15 Mar Why India faces a major water crisis
(March 12, 2018 – dailyO – by Aakash Mehrotra) – A young Sharda, apart from her studies and household chores, has an additional responsibility to shoulder every Wednesday and Saturday. She wakes up early in the morning to make it to a long queue for water. The Delhi Jal Board tanker comes every three days, at 7am. If she misses to make it to the queue, her family would have to buy water from the water mafias at much higher rates to manage for two days, before she gets a chance to try her luck again with the jal board tanker.
Every Wednesday and Saturday is like a “survival of the fittest” contest to get drinking water for every family in Delhi’s Mehrauli area. But these residents still feel they are lucky. “I have heard about water riots too,” says one of them.
Every summer is a new battle for these residents. Political parties who vowed to provide better water supply, managed to win a few battles, but are losing the water war.
Is Delhi really going thirsty? The statistics suggest otherwise.
The per capita availability of water in Delhi is more than that in Amsterdam and Hamburg. Now that’s a cruel game, Delhi has water but the supplies are shattering. The problem is more than what appears on the surface. Now let’s move to the other megacity on the western front of the country – Mumbai. Ironically Mumbai, which is infamous for heavy rains and flash floods, stares at a huge water crisis. And so are Bangalore, Chennai, Hyderabad, Pune and the likes. Twenty two of 32 metros in India are facing severe water crisis.
This made up drinking water crisis portrays the short sightedness of urban management in the country. In the early 1950s, the quality of urban water services in Delhi was similar to the best of other major urban centres of Asia. Even in 1970s, Delhi water supplies were on a par with major Asian cities and commercial centres. Something went horribly wrong after that. Today more than 50 per cent of the precious water in Delhi is lost due to pipe leakages and dilapidated water infrastructure in the city. This story is very much the same in other metros of the country.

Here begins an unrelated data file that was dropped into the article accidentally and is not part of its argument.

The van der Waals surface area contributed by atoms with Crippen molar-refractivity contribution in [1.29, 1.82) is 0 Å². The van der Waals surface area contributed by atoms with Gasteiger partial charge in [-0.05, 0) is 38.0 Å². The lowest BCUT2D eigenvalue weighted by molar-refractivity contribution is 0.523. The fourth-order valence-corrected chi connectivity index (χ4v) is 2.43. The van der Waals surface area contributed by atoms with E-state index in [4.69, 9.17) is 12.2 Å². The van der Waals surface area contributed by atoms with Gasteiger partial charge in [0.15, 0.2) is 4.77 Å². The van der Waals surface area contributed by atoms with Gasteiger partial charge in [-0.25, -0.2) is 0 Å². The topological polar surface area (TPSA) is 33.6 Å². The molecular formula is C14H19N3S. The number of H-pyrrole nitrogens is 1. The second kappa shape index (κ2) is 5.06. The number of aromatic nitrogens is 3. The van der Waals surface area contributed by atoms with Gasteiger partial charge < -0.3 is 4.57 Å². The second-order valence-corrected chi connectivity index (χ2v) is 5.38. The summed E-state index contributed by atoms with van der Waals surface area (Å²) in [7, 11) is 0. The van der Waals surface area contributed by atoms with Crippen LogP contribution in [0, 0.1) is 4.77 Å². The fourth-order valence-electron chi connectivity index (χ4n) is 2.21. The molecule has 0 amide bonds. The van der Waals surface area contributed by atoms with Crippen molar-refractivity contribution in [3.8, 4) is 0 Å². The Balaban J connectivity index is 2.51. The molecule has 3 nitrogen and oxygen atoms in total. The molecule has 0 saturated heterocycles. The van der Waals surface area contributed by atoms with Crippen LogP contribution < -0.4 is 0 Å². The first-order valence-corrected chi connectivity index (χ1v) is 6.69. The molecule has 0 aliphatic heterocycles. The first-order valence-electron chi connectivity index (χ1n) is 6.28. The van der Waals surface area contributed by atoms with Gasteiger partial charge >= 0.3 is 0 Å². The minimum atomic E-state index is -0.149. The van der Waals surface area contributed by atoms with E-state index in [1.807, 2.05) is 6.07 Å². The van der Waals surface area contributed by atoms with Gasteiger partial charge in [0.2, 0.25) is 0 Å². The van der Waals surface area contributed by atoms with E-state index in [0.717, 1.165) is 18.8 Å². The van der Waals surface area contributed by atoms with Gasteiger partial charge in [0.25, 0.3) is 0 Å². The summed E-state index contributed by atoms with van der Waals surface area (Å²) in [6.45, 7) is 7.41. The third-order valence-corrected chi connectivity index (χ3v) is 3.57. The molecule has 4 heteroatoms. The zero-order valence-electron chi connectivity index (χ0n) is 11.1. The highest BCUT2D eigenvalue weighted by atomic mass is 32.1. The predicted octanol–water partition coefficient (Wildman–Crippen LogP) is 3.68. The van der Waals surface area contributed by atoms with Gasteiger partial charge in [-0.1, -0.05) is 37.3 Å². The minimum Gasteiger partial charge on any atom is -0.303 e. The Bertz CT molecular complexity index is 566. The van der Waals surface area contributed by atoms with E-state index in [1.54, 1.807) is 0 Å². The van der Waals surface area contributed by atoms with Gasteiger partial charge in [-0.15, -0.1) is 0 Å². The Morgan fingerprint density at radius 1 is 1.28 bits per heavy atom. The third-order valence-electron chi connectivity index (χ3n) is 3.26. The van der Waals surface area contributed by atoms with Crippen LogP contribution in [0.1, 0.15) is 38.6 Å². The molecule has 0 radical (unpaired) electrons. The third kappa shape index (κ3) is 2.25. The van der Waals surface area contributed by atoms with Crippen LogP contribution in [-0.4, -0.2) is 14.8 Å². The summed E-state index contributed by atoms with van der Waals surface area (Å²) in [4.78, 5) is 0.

While the Delhi administration is crossing swords with the neighbouring states over the issue of water-sharing, Chennai is looking at creating an exorbitant desalination plant and the Bangalore civic administration is envisaging a dream to construct a mini dam to manage the water crisis in the city.
But the sad part is that despite the arrangements that the big cities are planning to have, on an average, a household gets less than four hours of water supply a day. The situation is so bad that every household in every city in the country has turned into a mini jal board – households build an overhead tank, keep flocks of buckets to store water, get additional pipe fitted to connect the supplies with the tank and install membranes and water purifying systems to make the water drinkable.
But the Indian government, let alone take a firm stand to address this challenge, doesn’t even demonstrate concern of the cost to the country because of this erratic supply and questionable quality of water. The irony is that when the country debates over models of growth and development, it shows reluctance on part of declaring an urgency to give the country a palatable solution to solve the water crisis.